The best restaurants in Islington, London | Mad | Taste

Islington consists of constituencies of Jeremy Corbyn and Emily Thornberry and is an area of ​​wealthy leftists who love art (Sadler’s Wells and Almeida Theater is a stone’s throw from Upper Street) and – you guessed it – food.

From Angel to Arsenal, the Islington food scene leaps forward to join the ranks London’s first class hospitality. But at the same time, the capital’s smallest district does not try to be any different – the N1 marches in time with its own drum and attracts whimsical shops specializing in unpretentious quality food.


This is the latest project from James Cochran, the former Ledbury, former Harwood Arms chef, who started his career at an oyster bar in his home state of Whitstable. He opened at 12:51 (named after the Strokes song) in 2018, the same year he won the BBC’s Fantastic British menu. The food always changes, but it’s generally ‘British-with-a-twist’ Cochran’s parents come from St. Vincent and Glasgow, and his dishes are a perfect reflection of this. For example, spicy mackerel comes with buttermilk, coconut, hazelnut, chadon beni and kohlrabi, while curry hake is accompanied by sweet potato, a crispy chicken wing and pearl salad.

107 Upper St, N1 1QN,

Brother Marcus

Brother Marcus is the creation of best friends Arthur, Alex and Tas, who were inspired to start their own restaurant during their travels to the Eastern Mediterranean. The rustic-chic Islington outpost is named after Alex’s younger brother and offers mezze and entrees in a casual setting-think grilled sea bass with confit mango, leek, almond moram and garlic oil or kefir-fried chicken with lime leaves, peppers and romesco sauces. Do not forget dessert: malehbi – an Israeli coconut milk served with pomegranate and vissino cherries – sounds particularly interesting.

37-39 Camden Passage, N1 8EA,


The Islington branch is one of six delicatessens and restaurants owned by Israeli-British chef, restaurateur and food writer Yotam Ottolenghi. Located directly opposite the Almeida Theater and a pre-theater favorite, Ottolenghi seats about 50 people at mostly long communal tables for Mediterranean-style breakfast, lunch and dinner. Guests can also choose a magnificent salad served at the counter, such as yoghurt-roasted cauliflower with pickled chilies, sultanas and pine nuts or the sweet and sour red onions with sultanas, walnut salsa and goat cheese.

287 Upper St, N1 2TZ,

Shrimp on the lawn

Shrimp on the lawn is a fish lover’s dream. It started life in 2013 as a fishmonger and seafood bar – such was its success that it moved to a larger location and now Islington citizens deliver fresh deliveries from Cornwall and Devon daily. Start with fried tuna with soy, mirin and spring onions or buttermilk fried fish with sriracha creme fraiche, then choose between seafood (a whole Padstow lobster or brown crab served either on ice or hot with lime and coriander butter); oysters from the Jersey or Porthilly cliffs; or ‘fish after the table’ (there are all the usual suspects, including sea bass, brill and plaice).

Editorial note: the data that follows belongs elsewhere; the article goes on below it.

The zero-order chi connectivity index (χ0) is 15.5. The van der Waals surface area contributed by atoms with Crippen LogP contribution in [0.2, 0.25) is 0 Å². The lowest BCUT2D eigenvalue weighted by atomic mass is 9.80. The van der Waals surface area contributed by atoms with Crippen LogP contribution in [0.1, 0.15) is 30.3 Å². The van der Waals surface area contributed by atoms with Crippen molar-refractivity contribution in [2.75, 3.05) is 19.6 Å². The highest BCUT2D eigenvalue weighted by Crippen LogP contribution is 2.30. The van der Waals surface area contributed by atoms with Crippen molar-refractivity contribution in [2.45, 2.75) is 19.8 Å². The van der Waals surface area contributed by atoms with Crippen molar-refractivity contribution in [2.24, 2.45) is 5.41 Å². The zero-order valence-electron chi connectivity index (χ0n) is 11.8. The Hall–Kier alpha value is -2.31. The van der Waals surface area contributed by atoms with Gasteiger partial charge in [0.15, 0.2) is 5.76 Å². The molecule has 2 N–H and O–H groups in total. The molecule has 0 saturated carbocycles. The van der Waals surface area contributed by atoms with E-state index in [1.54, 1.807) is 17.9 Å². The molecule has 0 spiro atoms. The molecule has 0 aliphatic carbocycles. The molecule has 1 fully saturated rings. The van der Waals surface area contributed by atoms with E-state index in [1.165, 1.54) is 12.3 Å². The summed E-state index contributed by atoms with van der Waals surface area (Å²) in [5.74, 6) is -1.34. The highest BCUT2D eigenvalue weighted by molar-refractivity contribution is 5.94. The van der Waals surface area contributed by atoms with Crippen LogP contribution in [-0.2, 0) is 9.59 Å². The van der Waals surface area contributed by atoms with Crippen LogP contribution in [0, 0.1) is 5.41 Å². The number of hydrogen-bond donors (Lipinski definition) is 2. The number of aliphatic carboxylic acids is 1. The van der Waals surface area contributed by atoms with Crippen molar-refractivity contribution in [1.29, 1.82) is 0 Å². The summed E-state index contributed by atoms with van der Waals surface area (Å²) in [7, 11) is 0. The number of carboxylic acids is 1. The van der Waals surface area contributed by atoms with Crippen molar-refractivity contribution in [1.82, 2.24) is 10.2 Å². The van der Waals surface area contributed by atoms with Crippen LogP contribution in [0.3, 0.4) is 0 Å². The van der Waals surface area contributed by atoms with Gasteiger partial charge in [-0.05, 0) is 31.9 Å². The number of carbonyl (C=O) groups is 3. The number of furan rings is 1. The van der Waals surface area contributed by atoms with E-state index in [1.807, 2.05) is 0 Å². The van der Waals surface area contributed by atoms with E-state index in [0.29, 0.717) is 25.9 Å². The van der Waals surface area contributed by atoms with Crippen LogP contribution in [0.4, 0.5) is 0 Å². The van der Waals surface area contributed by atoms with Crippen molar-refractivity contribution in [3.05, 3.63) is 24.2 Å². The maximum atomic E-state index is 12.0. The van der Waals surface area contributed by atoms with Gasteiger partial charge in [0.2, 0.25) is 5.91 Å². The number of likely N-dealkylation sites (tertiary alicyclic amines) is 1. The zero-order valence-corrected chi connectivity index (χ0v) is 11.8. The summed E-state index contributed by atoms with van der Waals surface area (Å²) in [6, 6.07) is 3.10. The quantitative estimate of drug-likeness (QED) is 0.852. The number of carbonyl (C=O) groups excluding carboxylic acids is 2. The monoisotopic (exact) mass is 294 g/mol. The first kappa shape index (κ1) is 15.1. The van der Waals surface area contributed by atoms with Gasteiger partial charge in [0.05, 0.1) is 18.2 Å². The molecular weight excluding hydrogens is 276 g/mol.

292, 294 St Paul’s Rd, N1 2LH,


Frederick’s is an Islington institution with a loyal cohort of regulars in the market for healthy European staples such as salt and pepper squid, beef carpaccio or a good steak. An ever-changing menu with spectators from chef Wilson Montoya is accompanied by an extremely extensive wine list or a good cocktail. Opened in 1969, the family-run restaurant also offers a relaxed and modern bar and private dining options.

106 Camden Passage, N1 8EG,


Radici is located just off Upper Street, in the former site of Almeida, and is a traditional trattoria celebrating the Mezzogiorno origin of the chef, patron Francesco Mazzei (‘radici’ means ‘roots’ in Italian). The food, created by Francesco’s colleague Southern Italian chef Giuseppe Cafarois, is rustic, humble and delicious, from Calabrian pizza and pasta booklet (try the packcheri lamb stew or ‘Pizza Radici’ – a vegetarian option topped with chili jam, pesto and pumpkin seeds) to antipasti , fish and meat.

30 Almeida St, N1 1AD,


Since Smokehouse opened its doors in 2013, it has sought to concede the claim of ‘the best smoked and grilled food in London’. In pursuit of this goal, the restaurant works with the best British farms and slaughters its meat on site. Fish is delivered daily from Cornish markets, and everything is grilled, roasted and smoked using sustainable English oak. The result is delicacies such as Gloucester Old Spot pork chops, smoked feather leaves and rare breed steaks. To wash it down, there is an incredibly extensive selection of beers (20 on tap and 60 on bottled) and wine from boutique, family-owned vineyards.

63-69 Canonbury Rd, N1 2DG,


Trullo claims to ‘worry about food in the same way [its] manufacturers make ‘-a philosophy that translates into dishes with simple, seasonal ingredients well cooked. Expect pasta hand-rolled minutes before serving, whether it’s pappardelle with beef bones or ravioli of ricotta and summer squash, along with antipasti options including beef heart, burrata with Italian black figs and monkfish carpaccio. Meat and fish lovers will not be disappointed either; Brixham brill and Tamworth pork chops are cooked over a charcoal grill.

300-302, St Paul’s Rd, N1 2LH,

Read more: The best restaurants in the City of London


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